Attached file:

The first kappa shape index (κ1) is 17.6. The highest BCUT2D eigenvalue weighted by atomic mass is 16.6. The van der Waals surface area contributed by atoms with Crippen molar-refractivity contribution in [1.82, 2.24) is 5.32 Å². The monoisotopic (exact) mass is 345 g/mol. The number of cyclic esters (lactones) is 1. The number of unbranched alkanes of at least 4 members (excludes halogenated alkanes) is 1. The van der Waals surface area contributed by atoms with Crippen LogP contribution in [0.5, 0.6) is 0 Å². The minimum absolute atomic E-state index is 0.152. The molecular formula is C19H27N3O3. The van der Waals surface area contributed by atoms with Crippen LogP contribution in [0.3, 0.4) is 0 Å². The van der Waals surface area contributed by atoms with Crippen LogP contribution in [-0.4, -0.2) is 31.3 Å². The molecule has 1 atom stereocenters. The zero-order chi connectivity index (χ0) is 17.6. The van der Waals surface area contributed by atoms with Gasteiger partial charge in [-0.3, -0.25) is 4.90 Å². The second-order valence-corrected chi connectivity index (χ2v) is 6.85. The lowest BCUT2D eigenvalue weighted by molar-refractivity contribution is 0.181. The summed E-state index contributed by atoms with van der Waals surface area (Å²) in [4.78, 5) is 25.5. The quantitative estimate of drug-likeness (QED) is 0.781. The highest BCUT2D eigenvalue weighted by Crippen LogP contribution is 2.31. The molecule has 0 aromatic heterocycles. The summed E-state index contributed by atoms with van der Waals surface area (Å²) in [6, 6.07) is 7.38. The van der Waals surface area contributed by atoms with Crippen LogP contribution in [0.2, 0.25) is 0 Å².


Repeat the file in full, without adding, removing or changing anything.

The first kappa shape index (κ1) is 17.6. The highest BCUT2D eigenvalue weighted by atomic mass is 16.6. The van der Waals surface area contributed by atoms with Crippen molar-refractivity contribution in [1.82, 2.24) is 5.32 Å². The monoisotopic (exact) mass is 345 g/mol. The number of cyclic esters (lactones) is 1. The number of unbranched alkanes of at least 4 members (excludes halogenated alkanes) is 1. The van der Waals surface area contributed by atoms with Crippen LogP contribution in [0.5, 0.6) is 0 Å². The minimum absolute atomic E-state index is 0.152. The molecular formula is C19H27N3O3. The van der Waals surface area contributed by atoms with Crippen LogP contribution in [0.3, 0.4) is 0 Å². The van der Waals surface area contributed by atoms with Crippen LogP contribution in [-0.4, -0.2) is 31.3 Å². The molecule has 1 atom stereocenters. The zero-order chi connectivity index (χ0) is 17.6. The van der Waals surface area contributed by atoms with Gasteiger partial charge in [-0.3, -0.25) is 4.90 Å². The second-order valence-corrected chi connectivity index (χ2v) is 6.85. The lowest BCUT2D eigenvalue weighted by molar-refractivity contribution is 0.181. The summed E-state index contributed by atoms with van der Waals surface area (Å²) in [4.78, 5) is 25.5. The quantitative estimate of drug-likeness (QED) is 0.781. The highest BCUT2D eigenvalue weighted by Crippen LogP contribution is 2.31. The molecule has 0 aromatic heterocycles. The summed E-state index contributed by atoms with van der Waals surface area (Å²) in [6, 6.07) is 7.38. The van der Waals surface area contributed by atoms with Crippen LogP contribution in [0.2, 0.25) is 0 Å².